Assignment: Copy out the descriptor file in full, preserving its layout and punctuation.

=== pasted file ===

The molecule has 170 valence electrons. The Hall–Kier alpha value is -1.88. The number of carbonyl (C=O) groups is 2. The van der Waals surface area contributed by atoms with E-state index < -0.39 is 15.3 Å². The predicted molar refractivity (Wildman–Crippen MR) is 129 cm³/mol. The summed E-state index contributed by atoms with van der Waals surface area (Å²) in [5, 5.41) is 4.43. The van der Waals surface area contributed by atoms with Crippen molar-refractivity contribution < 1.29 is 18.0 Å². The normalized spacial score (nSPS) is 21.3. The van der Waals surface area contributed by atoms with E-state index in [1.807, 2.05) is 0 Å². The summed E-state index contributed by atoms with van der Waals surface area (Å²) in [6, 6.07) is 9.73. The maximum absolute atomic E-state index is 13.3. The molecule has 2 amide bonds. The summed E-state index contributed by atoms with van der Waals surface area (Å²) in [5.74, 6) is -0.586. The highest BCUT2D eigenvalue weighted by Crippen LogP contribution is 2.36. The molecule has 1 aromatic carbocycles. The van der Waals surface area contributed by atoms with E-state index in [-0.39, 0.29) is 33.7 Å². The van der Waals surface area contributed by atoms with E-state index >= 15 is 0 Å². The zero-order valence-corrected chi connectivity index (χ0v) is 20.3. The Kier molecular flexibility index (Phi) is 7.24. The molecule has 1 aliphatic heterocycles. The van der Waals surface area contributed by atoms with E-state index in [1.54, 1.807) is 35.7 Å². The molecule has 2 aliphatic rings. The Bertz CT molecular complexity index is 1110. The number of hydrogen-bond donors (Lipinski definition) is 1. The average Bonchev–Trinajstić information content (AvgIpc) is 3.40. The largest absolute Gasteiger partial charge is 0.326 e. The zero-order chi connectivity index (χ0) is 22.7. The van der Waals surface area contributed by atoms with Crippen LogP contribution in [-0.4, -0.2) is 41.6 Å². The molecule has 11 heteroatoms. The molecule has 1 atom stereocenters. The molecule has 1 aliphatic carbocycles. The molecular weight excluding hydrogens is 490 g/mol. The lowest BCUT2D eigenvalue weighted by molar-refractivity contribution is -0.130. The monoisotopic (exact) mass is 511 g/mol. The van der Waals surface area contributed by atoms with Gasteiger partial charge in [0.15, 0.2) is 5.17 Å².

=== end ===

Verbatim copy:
The molecule has 170 valence electrons. The Hall–Kier alpha value is -1.88. The number of carbonyl (C=O) groups is 2. The van der Waals surface area contributed by atoms with E-state index < -0.39 is 15.3 Å². The predicted molar refractivity (Wildman–Crippen MR) is 129 cm³/mol. The summed E-state index contributed by atoms with van der Waals surface area (Å²) in [5, 5.41) is 4.43. The van der Waals surface area contributed by atoms with Crippen molar-refractivity contribution < 1.29 is 18.0 Å². The normalized spacial score (nSPS) is 21.3. The van der Waals surface area contributed by atoms with E-state index in [1.807, 2.05) is 0 Å². The summed E-state index contributed by atoms with van der Waals surface area (Å²) in [6, 6.07) is 9.73. The maximum absolute atomic E-state index is 13.3. The molecule has 2 amide bonds. The summed E-state index contributed by atoms with van der Waals surface area (Å²) in [5.74, 6) is -0.586. The highest BCUT2D eigenvalue weighted by Crippen LogP contribution is 2.36. The molecule has 1 aromatic carbocycles. The van der Waals surface area contributed by atoms with E-state index in [-0.39, 0.29) is 33.7 Å². The van der Waals surface area contributed by atoms with E-state index >= 15 is 0 Å². The zero-order valence-corrected chi connectivity index (χ0v) is 20.3. The Kier molecular flexibility index (Phi) is 7.24. The molecule has 1 aliphatic heterocycles. The van der Waals surface area contributed by atoms with E-state index in [1.54, 1.807) is 35.7 Å². The molecule has 2 aliphatic rings. The Bertz CT molecular complexity index is 1110. The number of hydrogen-bond donors (Lipinski definition) is 1. The average Bonchev–Trinajstić information content (AvgIpc) is 3.40. The largest absolute Gasteiger partial charge is 0.326 e. The zero-order chi connectivity index (χ0) is 22.7. The van der Waals surface area contributed by atoms with Crippen LogP contribution in [-0.4, -0.2) is 41.6 Å². The molecule has 11 heteroatoms. The molecule has 1 atom stereocenters. The molecule has 1 aliphatic carbocycles. The molecular weight excluding hydrogens is 490 g/mol. The lowest BCUT2D eigenvalue weighted by molar-refractivity contribution is -0.130. The monoisotopic (exact) mass is 511 g/mol. The van der Waals surface area contributed by atoms with Gasteiger partial charge in [0.15, 0.2) is 5.17 Å².